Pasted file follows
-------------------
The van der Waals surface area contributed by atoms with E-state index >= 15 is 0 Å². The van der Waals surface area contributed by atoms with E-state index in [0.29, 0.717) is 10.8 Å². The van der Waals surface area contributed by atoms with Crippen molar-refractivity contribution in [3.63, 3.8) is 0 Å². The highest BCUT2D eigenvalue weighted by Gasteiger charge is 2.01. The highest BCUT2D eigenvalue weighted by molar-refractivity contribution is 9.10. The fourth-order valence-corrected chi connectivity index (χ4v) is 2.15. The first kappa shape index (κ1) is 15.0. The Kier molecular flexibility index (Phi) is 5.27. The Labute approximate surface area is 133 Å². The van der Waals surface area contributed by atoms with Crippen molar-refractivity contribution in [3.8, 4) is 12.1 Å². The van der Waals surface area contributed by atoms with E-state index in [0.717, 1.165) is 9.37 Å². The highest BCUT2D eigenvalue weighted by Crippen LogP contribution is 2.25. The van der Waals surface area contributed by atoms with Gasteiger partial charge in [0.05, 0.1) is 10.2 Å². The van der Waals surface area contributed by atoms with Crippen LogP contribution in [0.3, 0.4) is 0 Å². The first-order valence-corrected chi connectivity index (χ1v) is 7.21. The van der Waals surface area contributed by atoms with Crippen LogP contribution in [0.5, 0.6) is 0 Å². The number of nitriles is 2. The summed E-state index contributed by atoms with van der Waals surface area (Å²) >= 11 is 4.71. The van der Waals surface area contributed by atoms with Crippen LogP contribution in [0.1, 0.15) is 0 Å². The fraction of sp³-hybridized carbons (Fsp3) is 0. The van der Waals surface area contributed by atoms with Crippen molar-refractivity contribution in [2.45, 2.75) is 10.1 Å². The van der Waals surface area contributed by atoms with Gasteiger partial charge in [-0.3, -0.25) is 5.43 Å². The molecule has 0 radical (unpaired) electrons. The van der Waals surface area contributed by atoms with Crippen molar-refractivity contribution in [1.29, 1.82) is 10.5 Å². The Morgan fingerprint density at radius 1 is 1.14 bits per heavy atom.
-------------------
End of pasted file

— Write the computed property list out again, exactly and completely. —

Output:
The van der Waals surface area contributed by atoms with E-state index >= 15 is 0 Å². The van der Waals surface area contributed by atoms with E-state index in [0.29, 0.717) is 10.8 Å². The van der Waals surface area contributed by atoms with Crippen molar-refractivity contribution in [3.63, 3.8) is 0 Å². The highest BCUT2D eigenvalue weighted by Gasteiger charge is 2.01. The highest BCUT2D eigenvalue weighted by molar-refractivity contribution is 9.10. The fourth-order valence-corrected chi connectivity index (χ4v) is 2.15. The first kappa shape index (κ1) is 15.0. The Kier molecular flexibility index (Phi) is 5.27. The Labute approximate surface area is 133 Å². The van der Waals surface area contributed by atoms with Crippen molar-refractivity contribution in [3.8, 4) is 12.1 Å². The van der Waals surface area contributed by atoms with E-state index in [0.717, 1.165) is 9.37 Å². The highest BCUT2D eigenvalue weighted by Crippen LogP contribution is 2.25. The van der Waals surface area contributed by atoms with Gasteiger partial charge in [0.05, 0.1) is 10.2 Å². The van der Waals surface area contributed by atoms with Crippen LogP contribution in [0.3, 0.4) is 0 Å². The first-order valence-corrected chi connectivity index (χ1v) is 7.21. The van der Waals surface area contributed by atoms with Crippen LogP contribution in [0.5, 0.6) is 0 Å². The number of nitriles is 2. The summed E-state index contributed by atoms with van der Waals surface area (Å²) >= 11 is 4.71. The van der Waals surface area contributed by atoms with Crippen LogP contribution in [0.1, 0.15) is 0 Å². The fraction of sp³-hybridized carbons (Fsp3) is 0. The van der Waals surface area contributed by atoms with Crippen molar-refractivity contribution in [2.45, 2.75) is 10.1 Å². The van der Waals surface area contributed by atoms with Gasteiger partial charge in [-0.3, -0.25) is 5.43 Å². The molecule has 0 radical (unpaired) electrons. The van der Waals surface area contributed by atoms with Crippen molar-refractivity contribution in [1.29, 1.82) is 10.5 Å². The Morgan fingerprint density at radius 1 is 1.14 bits per heavy atom.